Dependence of velocity-depth curves on geology

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Problem 5.5a

Why do the velocity-depth curves for various areas shown in Figures 5.5a and 5.5b depart from each other? Incorporate your knowledge of the geology of the various areas in your answer.


Velocities are increased not only by compaction with depth of burial but also by cementation and other factors attendant upon age. They are also affected by lithology and other factors. The U.S. Gulf Coast and offshore Venezuela sediments are predominantly young siliciclastics that have never been buried deeper than they are now. Hence their velocities generally relate to the maximum porosities such as shown in Figure 5.1a. Similar reasoning applies to the shallower portions of the offshore U.S. East Coast and the Gulf of Alaska curves of Figure 5.5b. The high-velocity values in the upper part of the Gulf of Alaska curve probably indicate limestone or volcanics. The Texas Gulf Coast-1 curve penetrated Cretaceous rocks containing limestone at fairly shallow depths whereas the Gulf Coast-2 well did not encounter this section until a depth of 4.25 km. The Illinois Basin and Permian Basin wells contain much older, higher-velocity rocks including limestone.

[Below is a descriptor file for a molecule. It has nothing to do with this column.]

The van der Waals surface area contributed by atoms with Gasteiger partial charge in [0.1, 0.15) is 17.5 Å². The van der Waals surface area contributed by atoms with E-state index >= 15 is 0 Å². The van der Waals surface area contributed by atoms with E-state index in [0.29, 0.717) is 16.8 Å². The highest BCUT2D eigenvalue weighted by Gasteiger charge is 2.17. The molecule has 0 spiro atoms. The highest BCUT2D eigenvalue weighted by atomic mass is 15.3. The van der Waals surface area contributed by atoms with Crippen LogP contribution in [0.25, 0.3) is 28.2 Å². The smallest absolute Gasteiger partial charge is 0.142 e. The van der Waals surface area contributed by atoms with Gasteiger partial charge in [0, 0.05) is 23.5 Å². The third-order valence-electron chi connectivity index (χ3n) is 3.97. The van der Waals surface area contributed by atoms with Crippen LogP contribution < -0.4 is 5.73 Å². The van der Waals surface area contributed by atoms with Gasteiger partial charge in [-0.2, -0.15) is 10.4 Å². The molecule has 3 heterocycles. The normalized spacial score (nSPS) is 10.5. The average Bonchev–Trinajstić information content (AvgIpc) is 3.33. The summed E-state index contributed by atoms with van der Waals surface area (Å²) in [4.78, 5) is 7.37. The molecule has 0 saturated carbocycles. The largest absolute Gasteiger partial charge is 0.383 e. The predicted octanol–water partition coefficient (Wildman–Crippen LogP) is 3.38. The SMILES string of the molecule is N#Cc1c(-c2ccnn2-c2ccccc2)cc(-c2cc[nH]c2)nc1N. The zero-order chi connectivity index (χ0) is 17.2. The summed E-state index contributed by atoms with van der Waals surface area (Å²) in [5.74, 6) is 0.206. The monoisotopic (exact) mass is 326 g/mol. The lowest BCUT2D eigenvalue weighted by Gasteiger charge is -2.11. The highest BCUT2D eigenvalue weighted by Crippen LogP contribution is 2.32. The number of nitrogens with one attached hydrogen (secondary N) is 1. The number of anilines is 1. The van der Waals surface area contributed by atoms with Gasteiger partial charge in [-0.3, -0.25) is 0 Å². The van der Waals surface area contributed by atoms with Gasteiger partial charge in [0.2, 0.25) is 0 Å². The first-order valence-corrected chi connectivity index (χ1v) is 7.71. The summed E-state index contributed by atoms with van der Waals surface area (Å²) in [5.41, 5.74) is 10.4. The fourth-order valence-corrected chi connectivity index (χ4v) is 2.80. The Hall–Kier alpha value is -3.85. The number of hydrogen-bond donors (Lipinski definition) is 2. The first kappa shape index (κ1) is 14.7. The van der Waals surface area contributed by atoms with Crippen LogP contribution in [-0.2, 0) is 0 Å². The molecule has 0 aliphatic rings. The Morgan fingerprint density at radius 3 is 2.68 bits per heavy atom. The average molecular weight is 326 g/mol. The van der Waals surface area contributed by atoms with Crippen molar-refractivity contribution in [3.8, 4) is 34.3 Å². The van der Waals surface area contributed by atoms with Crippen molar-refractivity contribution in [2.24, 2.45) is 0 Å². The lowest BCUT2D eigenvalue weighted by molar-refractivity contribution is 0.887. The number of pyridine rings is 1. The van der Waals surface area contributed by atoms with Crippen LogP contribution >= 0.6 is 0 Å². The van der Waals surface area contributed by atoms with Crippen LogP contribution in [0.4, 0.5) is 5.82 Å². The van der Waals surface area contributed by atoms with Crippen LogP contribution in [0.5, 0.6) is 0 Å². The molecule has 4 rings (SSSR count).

Figure 5.5a.  Velocity-depth, U.S. Gulf Coast.

Problem 5.5b

Plot the shale and limestone values from Figure 5.5c for depths of 1000 and 2000 m on the velocity-depth Figure 5.5a. How do they compare?

Figure 5.5b.  Velocity-depth, selected wells.


The values read from Figure 5.5c are:

shale at 1000 m 2.2 km/s
shale at 2000 m 2.8
limestone at 1000 4.2
limestone at 2000 5.4
Figure 5.5c.  Velocity/depth relations (from Jankosky, 1970).

These points are plotted as triangles on Figure 5.5a for regions where the sections are sand-shale. The shale values fit nicely, but the limestone values are much too large, as one would expect. The limestone values are also plotted on Figure 5.5b where they fit in nicely with data for regions that are mostly carbonate.

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